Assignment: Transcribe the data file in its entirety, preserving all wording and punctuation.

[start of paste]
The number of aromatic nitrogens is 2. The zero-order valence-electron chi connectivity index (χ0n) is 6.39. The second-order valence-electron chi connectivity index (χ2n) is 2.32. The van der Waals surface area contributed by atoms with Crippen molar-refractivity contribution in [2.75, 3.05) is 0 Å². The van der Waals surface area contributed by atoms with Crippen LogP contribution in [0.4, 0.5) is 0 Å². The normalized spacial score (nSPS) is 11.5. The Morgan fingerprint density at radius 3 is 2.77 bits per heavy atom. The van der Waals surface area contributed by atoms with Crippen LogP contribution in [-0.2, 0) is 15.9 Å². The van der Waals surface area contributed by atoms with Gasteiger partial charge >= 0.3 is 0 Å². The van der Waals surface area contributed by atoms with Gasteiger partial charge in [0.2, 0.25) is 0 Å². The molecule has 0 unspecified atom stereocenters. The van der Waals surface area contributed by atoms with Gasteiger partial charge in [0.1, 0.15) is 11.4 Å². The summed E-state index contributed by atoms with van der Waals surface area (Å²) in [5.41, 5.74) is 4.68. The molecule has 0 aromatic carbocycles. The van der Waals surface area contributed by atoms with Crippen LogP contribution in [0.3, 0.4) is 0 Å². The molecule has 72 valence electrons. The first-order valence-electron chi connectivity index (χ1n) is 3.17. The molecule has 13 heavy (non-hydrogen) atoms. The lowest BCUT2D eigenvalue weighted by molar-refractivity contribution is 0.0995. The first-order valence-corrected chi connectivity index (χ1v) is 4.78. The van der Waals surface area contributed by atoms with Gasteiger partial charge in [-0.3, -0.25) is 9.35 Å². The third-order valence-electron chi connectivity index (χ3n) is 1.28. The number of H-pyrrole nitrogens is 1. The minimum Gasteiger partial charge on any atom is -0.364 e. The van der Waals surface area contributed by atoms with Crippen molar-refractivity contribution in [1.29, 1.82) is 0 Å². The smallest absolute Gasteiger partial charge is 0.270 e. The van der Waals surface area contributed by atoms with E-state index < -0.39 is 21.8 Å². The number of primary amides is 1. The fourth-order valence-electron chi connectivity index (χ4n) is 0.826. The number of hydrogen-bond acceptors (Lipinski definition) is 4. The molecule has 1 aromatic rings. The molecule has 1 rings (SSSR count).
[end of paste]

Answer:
The number of aromatic nitrogens is 2. The zero-order valence-electron chi connectivity index (χ0n) is 6.39. The second-order valence-electron chi connectivity index (χ2n) is 2.32. The van der Waals surface area contributed by atoms with Crippen molar-refractivity contribution in [2.75, 3.05) is 0 Å². The van der Waals surface area contributed by atoms with Crippen LogP contribution in [0.4, 0.5) is 0 Å². The normalized spacial score (nSPS) is 11.5. The Morgan fingerprint density at radius 3 is 2.77 bits per heavy atom. The van der Waals surface area contributed by atoms with Crippen LogP contribution in [-0.2, 0) is 15.9 Å². The van der Waals surface area contributed by atoms with Gasteiger partial charge >= 0.3 is 0 Å². The van der Waals surface area contributed by atoms with Gasteiger partial charge in [0.2, 0.25) is 0 Å². The molecule has 0 unspecified atom stereocenters. The van der Waals surface area contributed by atoms with Gasteiger partial charge in [0.1, 0.15) is 11.4 Å². The summed E-state index contributed by atoms with van der Waals surface area (Å²) in [5.41, 5.74) is 4.68. The molecule has 0 aromatic carbocycles. The van der Waals surface area contributed by atoms with Crippen LogP contribution in [0.3, 0.4) is 0 Å². The molecule has 72 valence electrons. The first-order valence-electron chi connectivity index (χ1n) is 3.17. The molecule has 13 heavy (non-hydrogen) atoms. The lowest BCUT2D eigenvalue weighted by molar-refractivity contribution is 0.0995. The first-order valence-corrected chi connectivity index (χ1v) is 4.78. The van der Waals surface area contributed by atoms with Gasteiger partial charge in [-0.3, -0.25) is 9.35 Å². The third-order valence-electron chi connectivity index (χ3n) is 1.28. The number of H-pyrrole nitrogens is 1. The minimum Gasteiger partial charge on any atom is -0.364 e. The van der Waals surface area contributed by atoms with Crippen molar-refractivity contribution in [1.29, 1.82) is 0 Å². The smallest absolute Gasteiger partial charge is 0.270 e. The van der Waals surface area contributed by atoms with E-state index < -0.39 is 21.8 Å². The number of primary amides is 1. The fourth-order valence-electron chi connectivity index (χ4n) is 0.826. The number of hydrogen-bond acceptors (Lipinski definition) is 4. The molecule has 1 aromatic rings. The molecule has 1 rings (SSSR count).